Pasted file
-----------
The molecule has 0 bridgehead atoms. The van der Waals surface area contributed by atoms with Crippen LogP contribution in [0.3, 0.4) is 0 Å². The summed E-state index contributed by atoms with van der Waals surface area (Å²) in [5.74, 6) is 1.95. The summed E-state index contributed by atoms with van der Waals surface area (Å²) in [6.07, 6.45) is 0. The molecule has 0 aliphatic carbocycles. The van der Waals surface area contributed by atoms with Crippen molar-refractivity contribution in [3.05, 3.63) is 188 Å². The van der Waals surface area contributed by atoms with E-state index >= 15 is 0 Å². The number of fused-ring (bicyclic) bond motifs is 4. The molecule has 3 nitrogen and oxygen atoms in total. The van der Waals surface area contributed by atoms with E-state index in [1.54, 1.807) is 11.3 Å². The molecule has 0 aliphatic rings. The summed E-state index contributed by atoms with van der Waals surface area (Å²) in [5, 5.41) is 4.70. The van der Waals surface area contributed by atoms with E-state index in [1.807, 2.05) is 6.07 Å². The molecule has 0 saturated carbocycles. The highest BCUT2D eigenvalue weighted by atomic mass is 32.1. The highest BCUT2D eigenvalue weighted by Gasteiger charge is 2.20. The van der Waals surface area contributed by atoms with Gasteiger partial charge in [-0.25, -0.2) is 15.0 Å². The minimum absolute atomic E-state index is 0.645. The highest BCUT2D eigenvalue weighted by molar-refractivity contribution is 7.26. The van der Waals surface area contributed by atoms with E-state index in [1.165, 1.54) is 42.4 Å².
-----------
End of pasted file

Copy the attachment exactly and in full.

The molecule has 0 bridgehead atoms. The van der Waals surface area contributed by atoms with Crippen LogP contribution in [0.3, 0.4) is 0 Å². The summed E-state index contributed by atoms with van der Waals surface area (Å²) in [5.74, 6) is 1.95. The summed E-state index contributed by atoms with van der Waals surface area (Å²) in [6.07, 6.45) is 0. The molecule has 0 aliphatic carbocycles. The van der Waals surface area contributed by atoms with Crippen molar-refractivity contribution in [3.05, 3.63) is 188 Å². The van der Waals surface area contributed by atoms with E-state index >= 15 is 0 Å². The number of fused-ring (bicyclic) bond motifs is 4. The molecule has 3 nitrogen and oxygen atoms in total. The van der Waals surface area contributed by atoms with E-state index in [1.54, 1.807) is 11.3 Å². The molecule has 0 aliphatic rings. The summed E-state index contributed by atoms with van der Waals surface area (Å²) in [5, 5.41) is 4.70. The van der Waals surface area contributed by atoms with E-state index in [1.807, 2.05) is 6.07 Å². The molecule has 0 saturated carbocycles. The highest BCUT2D eigenvalue weighted by atomic mass is 32.1. The highest BCUT2D eigenvalue weighted by Gasteiger charge is 2.20. The van der Waals surface area contributed by atoms with Gasteiger partial charge in [-0.25, -0.2) is 15.0 Å². The minimum absolute atomic E-state index is 0.645. The highest BCUT2D eigenvalue weighted by molar-refractivity contribution is 7.26. The van der Waals surface area contributed by atoms with E-state index in [1.165, 1.54) is 42.4 Å².